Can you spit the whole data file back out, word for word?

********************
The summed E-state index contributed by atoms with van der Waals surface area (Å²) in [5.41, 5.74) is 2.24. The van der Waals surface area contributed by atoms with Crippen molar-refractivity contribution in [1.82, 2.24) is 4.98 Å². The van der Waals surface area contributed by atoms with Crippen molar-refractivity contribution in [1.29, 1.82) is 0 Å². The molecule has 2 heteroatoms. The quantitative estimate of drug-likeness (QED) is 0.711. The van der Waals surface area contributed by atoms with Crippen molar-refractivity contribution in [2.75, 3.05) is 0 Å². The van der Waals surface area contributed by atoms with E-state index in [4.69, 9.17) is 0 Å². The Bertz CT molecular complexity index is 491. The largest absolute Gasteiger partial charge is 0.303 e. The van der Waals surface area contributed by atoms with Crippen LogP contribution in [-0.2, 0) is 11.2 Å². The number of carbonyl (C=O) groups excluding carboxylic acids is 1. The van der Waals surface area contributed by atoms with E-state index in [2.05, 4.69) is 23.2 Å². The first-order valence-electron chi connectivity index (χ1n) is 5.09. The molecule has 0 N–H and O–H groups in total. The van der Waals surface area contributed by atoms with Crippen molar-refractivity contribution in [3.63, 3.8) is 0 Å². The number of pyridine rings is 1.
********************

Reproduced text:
The summed E-state index contributed by atoms with van der Waals surface area (Å²) in [5.41, 5.74) is 2.24. The van der Waals surface area contributed by atoms with Crippen molar-refractivity contribution in [1.82, 2.24) is 4.98 Å². The van der Waals surface area contributed by atoms with Crippen molar-refractivity contribution in [1.29, 1.82) is 0 Å². The molecule has 2 heteroatoms. The quantitative estimate of drug-likeness (QED) is 0.711. The van der Waals surface area contributed by atoms with Crippen molar-refractivity contribution in [2.75, 3.05) is 0 Å². The van der Waals surface area contributed by atoms with E-state index in [4.69, 9.17) is 0 Å². The Bertz CT molecular complexity index is 491. The largest absolute Gasteiger partial charge is 0.303 e. The van der Waals surface area contributed by atoms with Crippen LogP contribution in [-0.2, 0) is 11.2 Å². The number of carbonyl (C=O) groups excluding carboxylic acids is 1. The van der Waals surface area contributed by atoms with E-state index in [2.05, 4.69) is 23.2 Å². The first-order valence-electron chi connectivity index (χ1n) is 5.09. The molecule has 0 N–H and O–H groups in total. The van der Waals surface area contributed by atoms with Crippen molar-refractivity contribution in [3.63, 3.8) is 0 Å². The number of pyridine rings is 1.